Sunday, October 9, 2011

PREPPY: Cultivating Ivy Style

I long felt, before the blogoshpere revealed to me a few other sartorial history nuts,  that Alan Flusser was the only guy I could really talk to about a rather superficial subject that I'd somehow made erudite. Mighty-Mighty-Erudite. Surely you remember the Earf Wind and Fire song. And I've got a ton of books and periodicals over here in my shack. I'm perpetually curious about subjects sartorial and always eagerly assess new offerings on the subject. Where I would probably draw the line regarding additions to my sartorial library is technical manuals.
I desire not, any tome that takes me through from a training perspective, the husbandry of fabric bolts from pattern guided cutting to the union of sleevehead and sleeve. Said union being probably the most important step in clothing gestation. That, and as Thomas Mahon shared with me...."getting that collar to hug nicely around ones shoulders and neck." What I know about the technical aspects of clothing has been fun to learn but I'd rather get such information through folk wisdom, verbally transferred here and there from a master, usually adorned with a tape measure around his well as a quip or two from a blog. And speaking of technical and structural insights, I believe that Will Boehlke over at A Suitable Wardrobe conveys clearer than anyone, technical information that's prudent and interesting to know regarding sartorial construct.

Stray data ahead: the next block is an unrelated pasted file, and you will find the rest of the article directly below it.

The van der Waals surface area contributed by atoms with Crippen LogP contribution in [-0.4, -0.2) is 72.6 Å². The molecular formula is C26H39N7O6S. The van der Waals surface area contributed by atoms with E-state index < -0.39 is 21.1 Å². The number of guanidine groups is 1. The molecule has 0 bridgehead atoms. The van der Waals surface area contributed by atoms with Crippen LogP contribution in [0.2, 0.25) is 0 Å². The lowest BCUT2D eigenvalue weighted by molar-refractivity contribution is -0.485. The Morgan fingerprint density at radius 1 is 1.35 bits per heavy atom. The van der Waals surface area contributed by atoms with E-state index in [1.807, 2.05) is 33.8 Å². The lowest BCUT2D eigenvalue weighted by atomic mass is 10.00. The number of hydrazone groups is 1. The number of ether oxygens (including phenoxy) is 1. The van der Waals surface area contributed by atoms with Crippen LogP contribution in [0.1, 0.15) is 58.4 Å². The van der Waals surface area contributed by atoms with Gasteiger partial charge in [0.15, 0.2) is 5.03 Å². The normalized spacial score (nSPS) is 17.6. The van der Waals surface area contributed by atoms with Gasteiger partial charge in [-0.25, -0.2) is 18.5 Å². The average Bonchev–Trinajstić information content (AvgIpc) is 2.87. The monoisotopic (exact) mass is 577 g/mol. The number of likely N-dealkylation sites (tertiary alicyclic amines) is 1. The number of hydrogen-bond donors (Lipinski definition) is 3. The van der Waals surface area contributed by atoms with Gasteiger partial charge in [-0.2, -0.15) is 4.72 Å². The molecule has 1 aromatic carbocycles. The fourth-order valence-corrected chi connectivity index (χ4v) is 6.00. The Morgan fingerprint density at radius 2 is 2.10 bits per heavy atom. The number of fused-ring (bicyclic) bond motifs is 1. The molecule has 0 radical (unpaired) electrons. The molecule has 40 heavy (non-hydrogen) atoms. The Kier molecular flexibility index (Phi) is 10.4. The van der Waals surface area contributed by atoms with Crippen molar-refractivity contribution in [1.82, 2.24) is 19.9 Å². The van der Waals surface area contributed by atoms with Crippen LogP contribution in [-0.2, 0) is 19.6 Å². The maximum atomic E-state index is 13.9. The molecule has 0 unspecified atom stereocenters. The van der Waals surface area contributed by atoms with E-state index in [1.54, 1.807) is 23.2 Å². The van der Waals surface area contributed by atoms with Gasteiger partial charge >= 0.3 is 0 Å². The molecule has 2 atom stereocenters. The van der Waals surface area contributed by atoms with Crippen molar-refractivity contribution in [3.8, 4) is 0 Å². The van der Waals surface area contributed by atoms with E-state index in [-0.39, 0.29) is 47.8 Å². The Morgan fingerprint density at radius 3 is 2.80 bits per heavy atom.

Ok, but back to sartorial tomes that interest me. I have a reference library that probably equals or bests most. I love some of the more erudite members of the ADG bookshelf including all of Flusser's well written volumes as well as in my opinion, the Flusser runner-up, Bernhard Roetzel. But in addition to erudition, I like picture books. Nothing's more fun than grabbing a less robust volume of visual goodies and having a ten minute gander between whatevers. So my sartorial shelf has a dose or two of more visually inclined sorbets to balance the robust and chewy volumes of information rich resources.
Unfortunately, PREPPY: Cultivating Ivy Style fails on all fronts. The first person to offer me twenty bucks plus  a fin for shipping can have my copy. (That's $25.00 total... for you South Carolinians) Keep in mind that I enjoy picture books and thus assessed this one through both the lens of weighty, scholarly sartorial history contribution as well as through the loose sieve of just a lovely and fun book of pictures. Either way, this book falls short.